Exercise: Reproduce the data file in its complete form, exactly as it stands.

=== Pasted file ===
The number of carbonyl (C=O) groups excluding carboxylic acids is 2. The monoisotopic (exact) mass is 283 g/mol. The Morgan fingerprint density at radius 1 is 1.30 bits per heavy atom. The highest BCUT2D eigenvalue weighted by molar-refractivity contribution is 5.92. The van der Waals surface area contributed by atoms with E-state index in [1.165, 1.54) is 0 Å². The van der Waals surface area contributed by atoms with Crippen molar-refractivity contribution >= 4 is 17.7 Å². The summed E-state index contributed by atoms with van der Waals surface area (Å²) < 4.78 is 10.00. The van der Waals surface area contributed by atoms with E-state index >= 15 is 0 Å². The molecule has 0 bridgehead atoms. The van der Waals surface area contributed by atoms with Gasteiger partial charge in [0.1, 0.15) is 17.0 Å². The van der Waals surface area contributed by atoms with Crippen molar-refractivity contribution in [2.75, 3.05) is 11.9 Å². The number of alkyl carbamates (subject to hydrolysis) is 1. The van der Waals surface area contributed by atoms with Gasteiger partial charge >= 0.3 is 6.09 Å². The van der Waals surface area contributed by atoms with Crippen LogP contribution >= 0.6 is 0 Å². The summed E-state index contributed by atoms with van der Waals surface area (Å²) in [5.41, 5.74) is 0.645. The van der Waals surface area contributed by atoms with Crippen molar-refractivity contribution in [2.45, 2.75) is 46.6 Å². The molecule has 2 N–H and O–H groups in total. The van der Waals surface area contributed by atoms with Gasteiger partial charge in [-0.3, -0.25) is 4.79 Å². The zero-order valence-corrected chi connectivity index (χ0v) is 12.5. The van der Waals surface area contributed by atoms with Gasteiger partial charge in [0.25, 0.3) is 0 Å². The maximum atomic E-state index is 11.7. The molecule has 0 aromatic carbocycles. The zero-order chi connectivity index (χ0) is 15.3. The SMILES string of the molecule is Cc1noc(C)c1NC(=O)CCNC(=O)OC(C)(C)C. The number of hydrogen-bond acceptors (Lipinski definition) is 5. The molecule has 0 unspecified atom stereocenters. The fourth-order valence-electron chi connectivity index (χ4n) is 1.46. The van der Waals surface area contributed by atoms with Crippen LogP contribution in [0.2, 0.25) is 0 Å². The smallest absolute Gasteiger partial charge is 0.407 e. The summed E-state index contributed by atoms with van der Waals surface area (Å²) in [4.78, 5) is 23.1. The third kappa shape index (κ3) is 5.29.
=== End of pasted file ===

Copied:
The number of carbonyl (C=O) groups excluding carboxylic acids is 2. The monoisotopic (exact) mass is 283 g/mol. The Morgan fingerprint density at radius 1 is 1.30 bits per heavy atom. The highest BCUT2D eigenvalue weighted by molar-refractivity contribution is 5.92. The van der Waals surface area contributed by atoms with E-state index in [1.165, 1.54) is 0 Å². The van der Waals surface area contributed by atoms with Crippen molar-refractivity contribution >= 4 is 17.7 Å². The summed E-state index contributed by atoms with van der Waals surface area (Å²) < 4.78 is 10.00. The van der Waals surface area contributed by atoms with E-state index >= 15 is 0 Å². The molecule has 0 bridgehead atoms. The van der Waals surface area contributed by atoms with Gasteiger partial charge in [0.1, 0.15) is 17.0 Å². The van der Waals surface area contributed by atoms with Crippen molar-refractivity contribution in [2.75, 3.05) is 11.9 Å². The number of alkyl carbamates (subject to hydrolysis) is 1. The van der Waals surface area contributed by atoms with Gasteiger partial charge >= 0.3 is 6.09 Å². The van der Waals surface area contributed by atoms with Crippen LogP contribution >= 0.6 is 0 Å². The summed E-state index contributed by atoms with van der Waals surface area (Å²) in [5.41, 5.74) is 0.645. The van der Waals surface area contributed by atoms with Crippen molar-refractivity contribution in [2.45, 2.75) is 46.6 Å². The molecule has 2 N–H and O–H groups in total. The van der Waals surface area contributed by atoms with Gasteiger partial charge in [-0.3, -0.25) is 4.79 Å². The zero-order valence-corrected chi connectivity index (χ0v) is 12.5. The van der Waals surface area contributed by atoms with Gasteiger partial charge in [0.25, 0.3) is 0 Å². The maximum atomic E-state index is 11.7. The molecule has 0 aromatic carbocycles. The zero-order chi connectivity index (χ0) is 15.3. The SMILES string of the molecule is Cc1noc(C)c1NC(=O)CCNC(=O)OC(C)(C)C. The number of hydrogen-bond acceptors (Lipinski definition) is 5. The molecule has 0 unspecified atom stereocenters. The fourth-order valence-electron chi connectivity index (χ4n) is 1.46. The van der Waals surface area contributed by atoms with Crippen LogP contribution in [0.2, 0.25) is 0 Å². The smallest absolute Gasteiger partial charge is 0.407 e. The summed E-state index contributed by atoms with van der Waals surface area (Å²) in [4.78, 5) is 23.1. The third kappa shape index (κ3) is 5.29.